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Wastewater Treatment Process

The Kalamazoo Water Reclamation Plant (KWRP) processes 25 million gallons of wastewater per day at its location on North Harrison Street in northeast Kalamazoo, adjacent to the Kalamazoo River. We all create dirty water, whether it's from the dishwasher, bathtub, drinking fountain, drain or, of course, the toilet. Industry produces a lot of wastewater through a variety of cleaning, cooling and manufacturing processes. Whenever water goes down a drain into a sewer in the greater metropolitan area, it finds its way to KWRP.

When wastewater first leaves its point of origin, it flows downhill at about two feet per second through over 890 miles of sewer line until it reaches one of more than 60 lift stations located throughout the area. You would seldom notice such a station, as it generally consists of a manhole and a small control unit. The pump in the lift station raises the water so it again can use the force of gravity to flow closer and closer to the plant. Also, as the flows get closer to the plant, the sewer lines get larger and larger in order to accommodate greater flows, finally reaching a diameter of 72".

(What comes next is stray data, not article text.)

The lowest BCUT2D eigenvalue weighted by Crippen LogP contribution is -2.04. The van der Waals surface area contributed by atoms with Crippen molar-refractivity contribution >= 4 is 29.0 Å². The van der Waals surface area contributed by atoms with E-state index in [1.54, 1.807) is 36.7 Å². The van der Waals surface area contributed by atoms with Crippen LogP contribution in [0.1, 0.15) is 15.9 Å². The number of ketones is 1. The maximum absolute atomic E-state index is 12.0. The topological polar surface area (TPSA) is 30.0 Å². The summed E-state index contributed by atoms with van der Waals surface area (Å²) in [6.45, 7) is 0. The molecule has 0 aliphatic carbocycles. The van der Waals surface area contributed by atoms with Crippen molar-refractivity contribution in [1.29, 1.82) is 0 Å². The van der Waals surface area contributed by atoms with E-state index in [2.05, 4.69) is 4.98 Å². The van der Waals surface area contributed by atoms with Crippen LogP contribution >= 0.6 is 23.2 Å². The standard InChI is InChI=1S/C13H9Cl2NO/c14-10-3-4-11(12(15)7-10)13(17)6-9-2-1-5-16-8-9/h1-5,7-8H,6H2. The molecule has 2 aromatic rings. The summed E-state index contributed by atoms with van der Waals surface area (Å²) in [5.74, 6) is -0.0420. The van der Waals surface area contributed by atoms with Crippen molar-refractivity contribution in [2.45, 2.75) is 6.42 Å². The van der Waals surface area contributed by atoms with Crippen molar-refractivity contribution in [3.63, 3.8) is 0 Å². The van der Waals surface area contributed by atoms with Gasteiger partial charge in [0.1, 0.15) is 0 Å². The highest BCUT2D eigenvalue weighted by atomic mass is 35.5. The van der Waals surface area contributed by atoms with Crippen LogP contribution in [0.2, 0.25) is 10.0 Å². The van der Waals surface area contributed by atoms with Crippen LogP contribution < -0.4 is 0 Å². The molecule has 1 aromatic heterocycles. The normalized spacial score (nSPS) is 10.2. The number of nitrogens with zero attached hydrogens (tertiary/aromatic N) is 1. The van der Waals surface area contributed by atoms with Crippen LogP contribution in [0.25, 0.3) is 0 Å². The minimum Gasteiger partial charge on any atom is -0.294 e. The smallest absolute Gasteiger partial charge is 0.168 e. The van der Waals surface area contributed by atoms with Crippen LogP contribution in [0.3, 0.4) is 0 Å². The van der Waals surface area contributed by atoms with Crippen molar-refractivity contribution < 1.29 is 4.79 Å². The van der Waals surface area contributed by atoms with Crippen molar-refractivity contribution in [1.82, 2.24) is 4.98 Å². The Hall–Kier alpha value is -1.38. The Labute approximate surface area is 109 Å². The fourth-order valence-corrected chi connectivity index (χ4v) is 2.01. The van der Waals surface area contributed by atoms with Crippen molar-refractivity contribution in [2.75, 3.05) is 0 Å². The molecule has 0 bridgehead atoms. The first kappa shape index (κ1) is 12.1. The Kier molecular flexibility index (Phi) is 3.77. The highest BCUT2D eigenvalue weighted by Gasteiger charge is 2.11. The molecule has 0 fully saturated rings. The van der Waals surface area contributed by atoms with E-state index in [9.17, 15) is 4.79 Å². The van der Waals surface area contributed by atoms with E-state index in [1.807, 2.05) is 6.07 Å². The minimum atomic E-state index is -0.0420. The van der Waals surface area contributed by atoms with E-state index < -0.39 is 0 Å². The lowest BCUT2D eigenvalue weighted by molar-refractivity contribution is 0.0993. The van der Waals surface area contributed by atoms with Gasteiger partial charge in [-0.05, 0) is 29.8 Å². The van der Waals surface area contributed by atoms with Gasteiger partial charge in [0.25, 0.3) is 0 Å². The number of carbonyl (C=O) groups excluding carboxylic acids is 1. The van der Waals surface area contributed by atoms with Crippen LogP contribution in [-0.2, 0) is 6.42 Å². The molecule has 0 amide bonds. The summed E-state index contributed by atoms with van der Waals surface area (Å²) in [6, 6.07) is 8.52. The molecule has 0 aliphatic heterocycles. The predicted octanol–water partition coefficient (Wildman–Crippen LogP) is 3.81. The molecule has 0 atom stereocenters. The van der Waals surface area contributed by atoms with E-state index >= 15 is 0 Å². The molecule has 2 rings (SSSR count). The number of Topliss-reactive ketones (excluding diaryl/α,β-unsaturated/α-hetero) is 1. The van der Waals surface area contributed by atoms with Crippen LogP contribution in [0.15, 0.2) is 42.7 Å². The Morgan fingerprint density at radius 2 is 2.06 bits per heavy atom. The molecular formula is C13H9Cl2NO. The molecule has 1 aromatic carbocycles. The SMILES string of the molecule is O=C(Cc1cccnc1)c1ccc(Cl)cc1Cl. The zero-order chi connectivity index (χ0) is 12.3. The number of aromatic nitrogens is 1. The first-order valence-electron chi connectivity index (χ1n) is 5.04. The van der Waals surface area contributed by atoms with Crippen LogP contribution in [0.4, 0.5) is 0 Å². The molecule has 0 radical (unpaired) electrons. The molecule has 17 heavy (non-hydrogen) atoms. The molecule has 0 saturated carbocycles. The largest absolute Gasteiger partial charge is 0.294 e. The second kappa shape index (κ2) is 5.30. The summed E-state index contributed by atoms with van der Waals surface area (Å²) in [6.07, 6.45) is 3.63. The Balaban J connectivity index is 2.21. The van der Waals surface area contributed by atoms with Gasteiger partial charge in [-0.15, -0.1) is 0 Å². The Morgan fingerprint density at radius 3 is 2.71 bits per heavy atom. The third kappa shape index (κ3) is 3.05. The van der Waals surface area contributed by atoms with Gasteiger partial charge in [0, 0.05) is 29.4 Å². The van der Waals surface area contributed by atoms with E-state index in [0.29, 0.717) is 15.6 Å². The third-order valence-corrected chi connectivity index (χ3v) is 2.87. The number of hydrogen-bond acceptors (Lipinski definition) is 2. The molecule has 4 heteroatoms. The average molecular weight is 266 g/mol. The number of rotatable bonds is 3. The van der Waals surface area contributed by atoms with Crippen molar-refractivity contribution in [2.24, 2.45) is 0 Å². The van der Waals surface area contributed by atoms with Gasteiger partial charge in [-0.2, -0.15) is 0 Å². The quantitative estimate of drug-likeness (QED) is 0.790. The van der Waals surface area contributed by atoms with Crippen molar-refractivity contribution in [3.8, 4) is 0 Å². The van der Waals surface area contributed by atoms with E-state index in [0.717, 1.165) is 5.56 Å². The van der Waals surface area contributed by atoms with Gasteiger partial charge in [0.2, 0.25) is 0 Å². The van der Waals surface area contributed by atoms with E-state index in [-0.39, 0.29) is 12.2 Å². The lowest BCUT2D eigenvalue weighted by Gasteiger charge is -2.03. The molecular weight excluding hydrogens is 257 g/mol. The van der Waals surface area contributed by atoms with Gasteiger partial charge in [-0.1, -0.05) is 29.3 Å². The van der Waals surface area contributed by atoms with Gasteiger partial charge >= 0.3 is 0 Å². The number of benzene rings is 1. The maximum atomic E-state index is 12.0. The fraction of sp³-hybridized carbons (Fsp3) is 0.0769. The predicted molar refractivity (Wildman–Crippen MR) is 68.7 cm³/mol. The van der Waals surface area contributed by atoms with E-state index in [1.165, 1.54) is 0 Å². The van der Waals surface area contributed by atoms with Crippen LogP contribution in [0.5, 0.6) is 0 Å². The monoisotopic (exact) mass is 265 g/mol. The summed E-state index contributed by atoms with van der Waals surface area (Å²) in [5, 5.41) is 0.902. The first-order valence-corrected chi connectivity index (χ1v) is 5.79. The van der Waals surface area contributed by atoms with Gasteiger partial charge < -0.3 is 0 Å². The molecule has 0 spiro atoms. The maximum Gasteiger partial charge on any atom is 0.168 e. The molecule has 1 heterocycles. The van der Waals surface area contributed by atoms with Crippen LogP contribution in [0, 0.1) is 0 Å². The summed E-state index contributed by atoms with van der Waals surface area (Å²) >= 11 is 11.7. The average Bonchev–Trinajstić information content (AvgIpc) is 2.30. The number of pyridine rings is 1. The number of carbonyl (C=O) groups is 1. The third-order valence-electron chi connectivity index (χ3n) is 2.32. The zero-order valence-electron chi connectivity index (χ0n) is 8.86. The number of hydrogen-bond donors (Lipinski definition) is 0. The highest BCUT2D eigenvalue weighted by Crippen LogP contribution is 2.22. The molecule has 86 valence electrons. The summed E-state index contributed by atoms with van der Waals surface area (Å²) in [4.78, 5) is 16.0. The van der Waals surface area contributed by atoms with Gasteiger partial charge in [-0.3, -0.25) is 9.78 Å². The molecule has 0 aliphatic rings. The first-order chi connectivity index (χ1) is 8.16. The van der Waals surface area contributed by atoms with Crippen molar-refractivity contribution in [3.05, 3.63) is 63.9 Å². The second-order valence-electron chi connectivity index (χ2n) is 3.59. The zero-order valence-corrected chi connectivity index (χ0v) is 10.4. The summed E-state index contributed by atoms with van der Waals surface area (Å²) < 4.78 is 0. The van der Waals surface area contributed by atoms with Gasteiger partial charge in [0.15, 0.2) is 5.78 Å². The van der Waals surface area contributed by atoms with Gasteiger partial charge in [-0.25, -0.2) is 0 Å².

Many years ago, when the City of Kalamazoo was first constructing its sewer lines, it kept the sewer flows separate from the storm water flows. Such excellent forethought on the part of the City Fathers has prevented hydraulic overload on the KWRP during rainstorms and spring thaws, thus protecting the Kalamazoo River from receiving raw sewage. Other cities with combined systems are not so fortunate.